2. An emblem or representation of something else. Thus in the eucharist, the bread and wine are called symbols of the body and blood of Christ.
  3. A letter or character which is significant. The Chinese letters are most of them symbols. The symbols in algebra are arbitrary.
  4. In medals, a certain mark or figure representing a being or thing, as a trident is the symbol of Neptune, the peacock of Juno, &c.
  5. Among Christians, an abstract or compendium; the creed, or a summary of the articles of religion. – Baker.
  6. Lot; sentence of adjudication. [Not in use.] – Taylor.

Sym"bol
  1. A visible sign or representation of an idea; anything which suggests an idea or quality, or another thing, as by resemblance or by convention; an emblem; a representation; a type; a figure; as, the lion is the symbol of courage; the lamb is the symbol of meekness or patience.

    A symbol is a sign included in the idea which it represents, e. g., an actual part chosen to represent the whole, or a lower form or species used as the representative of a higher in the same kind. Coleridge.

  2. To symbolize.

    [R.] Tennyson.
  3. Any character used to represent a quantity, an operation, a relation, or an abbreviation.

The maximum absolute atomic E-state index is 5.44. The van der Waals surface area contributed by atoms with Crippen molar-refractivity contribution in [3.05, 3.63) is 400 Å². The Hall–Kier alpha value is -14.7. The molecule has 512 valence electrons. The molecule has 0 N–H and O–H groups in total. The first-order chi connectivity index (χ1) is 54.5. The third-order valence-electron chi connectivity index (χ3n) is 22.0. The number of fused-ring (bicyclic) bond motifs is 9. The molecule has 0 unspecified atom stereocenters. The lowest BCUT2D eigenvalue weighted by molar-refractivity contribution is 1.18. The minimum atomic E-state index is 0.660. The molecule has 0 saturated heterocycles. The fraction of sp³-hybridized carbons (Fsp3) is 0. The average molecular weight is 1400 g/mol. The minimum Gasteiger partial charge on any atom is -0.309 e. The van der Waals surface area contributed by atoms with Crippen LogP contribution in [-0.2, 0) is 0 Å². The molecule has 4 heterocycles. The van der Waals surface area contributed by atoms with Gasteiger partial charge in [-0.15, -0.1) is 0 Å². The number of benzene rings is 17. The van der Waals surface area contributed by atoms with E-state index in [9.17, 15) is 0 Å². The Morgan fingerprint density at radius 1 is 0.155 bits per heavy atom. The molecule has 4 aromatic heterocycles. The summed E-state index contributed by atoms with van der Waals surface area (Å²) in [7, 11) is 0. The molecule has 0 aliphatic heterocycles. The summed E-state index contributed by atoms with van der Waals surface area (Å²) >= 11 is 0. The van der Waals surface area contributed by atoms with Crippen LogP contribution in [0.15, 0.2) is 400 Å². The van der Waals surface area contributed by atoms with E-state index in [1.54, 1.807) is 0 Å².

* In crystallography, the symbol of a plane is the numerical expression which defines its position relatively to the assumed axes.

  4. An abstract or compendium of faith or doctrine; a creed, or a summary of the articles of religion.
  5. That which is thrown into a common fund; hence, an appointed or accustomed duty.

    [Obs.]

    They do their work in the days of peace . . . and come to pay their symbol in a war or in a plague. Jer. Taylor.

  6. Share; allotment.

    [Obs.]

    The persons who are to be judged . . . shall all appear to receive their symbol. Jer. Taylor.

  7. An abbreviation standing for the name of an element and consisting of the initial letter of the Latin or New Latin name, or sometimes of the initial letter with a following one; as, C for carbon, Na for sodium (Natrium), Fe for iron (Ferrum), Sn for tin (Stannum), Sb for antimony (Stibium), etc. See the list of names and symbols under Element.

    * In pure and organic chemistry there are symbols not only for the elements, but also for their grouping in formulas, radicals, or residues, as evidenced by their composition, reactions, synthesis, etc. See the diagram of Benzene nucleus, under Benzene.

    Syn. -- Emblem; figure; type. See Emblem.

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Symbol

SYM'BOL, noun [Latin symbolum; Gr. with, and to throw; to compare.]

1. The sign or representation of any moral thing by the images or properties of natural things. Thus the lion is the symbol of courage; the lamb is the symbol of meekness or patience. Symbols are of various kinds, as types, enigmas, parables, fables, allegories, emblems, hieroglyphics, etc.